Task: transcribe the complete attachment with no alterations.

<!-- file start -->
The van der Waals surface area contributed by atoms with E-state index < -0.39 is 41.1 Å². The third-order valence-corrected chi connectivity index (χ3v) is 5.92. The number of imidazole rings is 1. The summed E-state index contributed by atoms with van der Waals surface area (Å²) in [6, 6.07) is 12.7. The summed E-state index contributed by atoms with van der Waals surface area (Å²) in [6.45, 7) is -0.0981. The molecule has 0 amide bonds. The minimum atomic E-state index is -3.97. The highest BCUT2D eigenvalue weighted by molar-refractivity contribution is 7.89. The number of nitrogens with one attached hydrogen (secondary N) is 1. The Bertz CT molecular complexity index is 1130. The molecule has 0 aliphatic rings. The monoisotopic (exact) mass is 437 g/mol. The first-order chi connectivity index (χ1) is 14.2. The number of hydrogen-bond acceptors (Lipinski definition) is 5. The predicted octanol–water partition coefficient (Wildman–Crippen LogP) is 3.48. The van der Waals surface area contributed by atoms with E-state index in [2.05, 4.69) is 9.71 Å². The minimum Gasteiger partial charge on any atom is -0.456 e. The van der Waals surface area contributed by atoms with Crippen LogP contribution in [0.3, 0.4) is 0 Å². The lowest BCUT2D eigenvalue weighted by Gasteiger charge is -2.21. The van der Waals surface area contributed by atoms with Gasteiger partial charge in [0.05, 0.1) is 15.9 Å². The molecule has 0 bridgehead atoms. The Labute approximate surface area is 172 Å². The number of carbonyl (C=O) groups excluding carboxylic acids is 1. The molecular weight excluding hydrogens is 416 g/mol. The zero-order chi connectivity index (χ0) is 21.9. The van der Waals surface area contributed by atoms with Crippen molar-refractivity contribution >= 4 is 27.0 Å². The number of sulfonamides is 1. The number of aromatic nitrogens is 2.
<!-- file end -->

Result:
The van der Waals surface area contributed by atoms with E-state index < -0.39 is 41.1 Å². The third-order valence-corrected chi connectivity index (χ3v) is 5.92. The number of imidazole rings is 1. The summed E-state index contributed by atoms with van der Waals surface area (Å²) in [6, 6.07) is 12.7. The summed E-state index contributed by atoms with van der Waals surface area (Å²) in [6.45, 7) is -0.0981. The molecule has 0 amide bonds. The minimum atomic E-state index is -3.97. The highest BCUT2D eigenvalue weighted by molar-refractivity contribution is 7.89. The number of nitrogens with one attached hydrogen (secondary N) is 1. The Bertz CT molecular complexity index is 1130. The molecule has 0 aliphatic rings. The monoisotopic (exact) mass is 437 g/mol. The first-order chi connectivity index (χ1) is 14.2. The number of hydrogen-bond acceptors (Lipinski definition) is 5. The predicted octanol–water partition coefficient (Wildman–Crippen LogP) is 3.48. The van der Waals surface area contributed by atoms with E-state index in [2.05, 4.69) is 9.71 Å². The minimum Gasteiger partial charge on any atom is -0.456 e. The van der Waals surface area contributed by atoms with Crippen LogP contribution in [0.3, 0.4) is 0 Å². The lowest BCUT2D eigenvalue weighted by Gasteiger charge is -2.21. The van der Waals surface area contributed by atoms with Gasteiger partial charge in [0.05, 0.1) is 15.9 Å². The molecule has 0 bridgehead atoms. The Labute approximate surface area is 172 Å². The number of carbonyl (C=O) groups excluding carboxylic acids is 1. The molecular weight excluding hydrogens is 416 g/mol. The zero-order chi connectivity index (χ0) is 21.9. The van der Waals surface area contributed by atoms with Crippen molar-refractivity contribution >= 4 is 27.0 Å². The number of sulfonamides is 1. The number of aromatic nitrogens is 2.